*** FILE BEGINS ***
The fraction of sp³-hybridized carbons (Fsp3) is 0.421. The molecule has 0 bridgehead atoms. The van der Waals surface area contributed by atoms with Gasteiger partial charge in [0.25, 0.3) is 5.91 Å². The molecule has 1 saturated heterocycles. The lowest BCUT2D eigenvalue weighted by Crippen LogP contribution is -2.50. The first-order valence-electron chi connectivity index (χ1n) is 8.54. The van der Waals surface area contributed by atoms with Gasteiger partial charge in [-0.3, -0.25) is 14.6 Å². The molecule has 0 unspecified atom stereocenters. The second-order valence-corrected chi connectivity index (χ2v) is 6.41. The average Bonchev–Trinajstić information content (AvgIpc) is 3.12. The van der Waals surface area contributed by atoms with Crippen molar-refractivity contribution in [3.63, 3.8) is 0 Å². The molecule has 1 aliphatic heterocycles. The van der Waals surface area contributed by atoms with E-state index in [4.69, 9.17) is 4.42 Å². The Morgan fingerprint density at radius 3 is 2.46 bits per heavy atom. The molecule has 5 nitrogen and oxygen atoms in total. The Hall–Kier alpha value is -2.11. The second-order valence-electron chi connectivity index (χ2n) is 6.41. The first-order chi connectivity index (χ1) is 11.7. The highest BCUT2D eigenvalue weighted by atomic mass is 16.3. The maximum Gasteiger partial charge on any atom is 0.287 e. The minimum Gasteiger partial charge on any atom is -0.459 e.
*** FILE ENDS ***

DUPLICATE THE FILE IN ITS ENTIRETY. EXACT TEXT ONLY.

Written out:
The fraction of sp³-hybridized carbons (Fsp3) is 0.421. The molecule has 0 bridgehead atoms. The van der Waals surface area contributed by atoms with Gasteiger partial charge in [0.25, 0.3) is 5.91 Å². The molecule has 1 saturated heterocycles. The lowest BCUT2D eigenvalue weighted by Crippen LogP contribution is -2.50. The first-order valence-electron chi connectivity index (χ1n) is 8.54. The van der Waals surface area contributed by atoms with Gasteiger partial charge in [-0.3, -0.25) is 14.6 Å². The molecule has 0 unspecified atom stereocenters. The second-order valence-corrected chi connectivity index (χ2v) is 6.41. The average Bonchev–Trinajstić information content (AvgIpc) is 3.12. The van der Waals surface area contributed by atoms with Crippen molar-refractivity contribution in [3.63, 3.8) is 0 Å². The molecule has 1 aliphatic heterocycles. The van der Waals surface area contributed by atoms with E-state index in [4.69, 9.17) is 4.42 Å². The Morgan fingerprint density at radius 3 is 2.46 bits per heavy atom. The molecule has 5 nitrogen and oxygen atoms in total. The Hall–Kier alpha value is -2.11. The second-order valence-electron chi connectivity index (χ2n) is 6.41. The first-order chi connectivity index (χ1) is 11.7. The highest BCUT2D eigenvalue weighted by atomic mass is 16.3. The maximum Gasteiger partial charge on any atom is 0.287 e. The minimum Gasteiger partial charge on any atom is -0.459 e.